Around 9 p.m. on Sunday, May 22, as the Zircon fire on the Anchorage Hillside was just starting, my wife and I were driving up Rabbit Creek Road, returning in our camper from an overnight stay in Sutton. As we approached Goldenview Drive, black smoke caught our attention, and our concern grew as we turned north on Goldenview and headed for our home on upper 142nd Avenue. We realized the fire was close and in the direction of our home. After a red flag weekend, we knew the situation could be serious.
The follow-up article published in the Daily News the next weekend, “With conditions primed, Anchorage’s Hillside stares down a long-running wildfire threat,” offered valuable history and perspective on the fire. It included the concern of Assistant Fire Chief Alex Boyd, who was also headed toward the fire probably at the same time. He told the ADN, “I was sure this was it … The conditions were aligned.”
We shared that concern. But that’s where our story — and neighbors — begins to differ from the one readers found in the paper.
Our 30 homes, like many other small, developed areas on the Hillside, are in an isolated area, dense with trees, with only one road into the area that would serve for emergency access and evacuation routes. That night, with growing alarm, I realized this fire was located immediately to the south of our homes through the woods, and upwind from our only route out. This was a scenario our community wildfire drill had contemplated as part of our Firewise and Ready Set Go training. We knew this was dangerous and we could be trapped if the fire was not contained. It was time to be “Set” and ready to “Go.” But we would never hear those instructions.
As I was loading our critical documents, pictures, medications, cat food and finding the cat crate, while checking online for any information about the fire, I had to push away my growing frustration that again, public-agency communication with the community was missing. As we activated our neighborhood phone tree to ensure everyone was aware of the fire and preparing their “Go” bag materials in case we had to evacuate, it seemed that we were left to search social media, call our friends and review news sites trying to find any timely, authoritative and helpful information. Yet for the first 90 minutes as the fire burned, with the smoke transitioning from a structure fire to the color of a wildfire in the woods, there was none to be found.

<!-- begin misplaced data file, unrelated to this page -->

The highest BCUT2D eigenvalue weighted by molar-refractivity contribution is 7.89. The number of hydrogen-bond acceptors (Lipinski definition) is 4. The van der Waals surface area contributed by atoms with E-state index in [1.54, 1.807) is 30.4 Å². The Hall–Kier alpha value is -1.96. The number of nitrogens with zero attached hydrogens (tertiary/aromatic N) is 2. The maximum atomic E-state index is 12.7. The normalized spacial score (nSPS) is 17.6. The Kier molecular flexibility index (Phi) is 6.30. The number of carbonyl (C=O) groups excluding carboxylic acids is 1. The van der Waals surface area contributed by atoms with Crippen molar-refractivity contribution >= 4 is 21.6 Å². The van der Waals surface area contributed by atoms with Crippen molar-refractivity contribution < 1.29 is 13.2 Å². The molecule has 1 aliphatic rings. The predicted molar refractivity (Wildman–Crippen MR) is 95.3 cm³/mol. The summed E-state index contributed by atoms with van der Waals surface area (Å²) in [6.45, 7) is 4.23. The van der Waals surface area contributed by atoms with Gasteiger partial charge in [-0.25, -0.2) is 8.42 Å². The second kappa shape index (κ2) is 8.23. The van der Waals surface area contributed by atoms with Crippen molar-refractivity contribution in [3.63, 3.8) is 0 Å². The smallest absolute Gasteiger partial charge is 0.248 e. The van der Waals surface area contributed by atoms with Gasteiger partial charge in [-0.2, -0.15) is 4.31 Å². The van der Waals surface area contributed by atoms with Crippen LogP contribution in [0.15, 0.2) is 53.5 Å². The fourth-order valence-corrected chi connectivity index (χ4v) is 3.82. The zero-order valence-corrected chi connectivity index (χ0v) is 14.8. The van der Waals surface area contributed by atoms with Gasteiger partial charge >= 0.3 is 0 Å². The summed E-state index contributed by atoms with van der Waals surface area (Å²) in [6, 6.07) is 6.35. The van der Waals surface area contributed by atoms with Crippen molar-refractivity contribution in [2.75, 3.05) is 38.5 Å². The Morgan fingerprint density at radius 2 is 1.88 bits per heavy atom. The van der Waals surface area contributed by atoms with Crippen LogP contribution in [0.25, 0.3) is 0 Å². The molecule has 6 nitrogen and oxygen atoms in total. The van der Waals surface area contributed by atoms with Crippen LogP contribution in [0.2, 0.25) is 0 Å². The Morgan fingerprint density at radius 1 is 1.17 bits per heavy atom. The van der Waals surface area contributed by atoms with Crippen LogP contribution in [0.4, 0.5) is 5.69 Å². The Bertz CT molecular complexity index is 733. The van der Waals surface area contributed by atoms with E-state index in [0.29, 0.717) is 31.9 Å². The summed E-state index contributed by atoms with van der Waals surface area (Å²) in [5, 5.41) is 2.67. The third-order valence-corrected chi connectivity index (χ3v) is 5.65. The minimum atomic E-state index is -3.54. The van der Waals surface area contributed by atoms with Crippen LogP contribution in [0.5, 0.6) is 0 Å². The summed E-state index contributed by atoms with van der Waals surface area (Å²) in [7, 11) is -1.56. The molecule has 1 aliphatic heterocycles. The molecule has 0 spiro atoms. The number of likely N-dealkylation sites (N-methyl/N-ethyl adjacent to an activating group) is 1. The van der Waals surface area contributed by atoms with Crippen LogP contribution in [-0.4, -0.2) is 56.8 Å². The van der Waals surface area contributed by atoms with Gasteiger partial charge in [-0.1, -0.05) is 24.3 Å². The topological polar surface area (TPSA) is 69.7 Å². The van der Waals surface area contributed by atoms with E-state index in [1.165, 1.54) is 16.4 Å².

While the Anchorage Fire Department and an impressive air and land multi-agency response was busy fighting the fire — Thank you for an amazing, coordinated effort! — we were busy doing our part to be ready to evacuate if needed and follow any instructions on where to go and how to get there. Some didn’t wait. An elderly resident got a ride to a friend’s home, another family sent their kids to stay with friends since their house was the first in the line of our homes beyond the end of Zircon Circle.
While we prepared and waited, a few Facebook posts from friends showed us pictures from a better vantage point of the trees burning. We heard of fire spotting downwind less than a quarter-mile away. A friend said there was an evacuation underway on an adjacent street. This was serious. Our years of training included learning about incidents in other states where an organized, rapid evacuation can save many lives, and that at some point, residents should or may be forced to shelter in place, in lieu of evacuating, taking a huge additional risk of having their structures ignite while hunkered down.
I’ve had a couple people point out that Anchorage uses Nixle for providing alerts and that there was an alert that went out early in the fire. But I’ve seen that advisory, not alert, the only one issued that night, that noted only that there was a residential fire and that “citizens remaining in the area are hampering their effort s…” So, were we supposed to stay, or go? Was Boyd right, that “… this was it …” We didn’t know.
How did we eventually get any information about the fire? I was relieved to finally find the Alaska Department of Natural Resources Forestry Facebook post that was being updated. Their first post was at 9:30 p.m. but there was no way to know they were the ones reporting on the fire and I only found it much later as the DNR news started to be shared by others about 10:30 p.m. I continue to be surprised that searching Facebook, of all places, was the best place to find authoritative information about community life-safety news.
How could this have been handled differently? First, update plans to inform the public with clear, timely, authoritative emergency news; including where that news can be found. (This applies to all types of events, and maybe we can do better than Facebook.) Second, the AFD needs a public information officer or to coordinate with the Anchorage police to share community information. Third, the city and AFD need to fully implement the Firewise and Ready Set Go community programs and use them in an emergency, coordinated with the state, when there are red flag days and an active fire. Finally, the city and Alaska Legislature need to address the continued delay in funding an updated Community Wildfire Protection plan.
With these four areas addressed, we may not avoid a wildfire, but we will all be better prepared to reduce the damage of a fire, protect critical access and egress routes and be ready to evacuate when necessary. Anchorage doesn’t need to relearn the lesson of a poorly organized, hasty evacuation that could end in the loss of many lives, similar to the events on the Camp Fire in Paradise, California in 2018.
Ky Holland grew up on the Hillside and is chairman of the Rabbit Creek Community Council Resilience Committee. These opinions are his own and not the committee’s.
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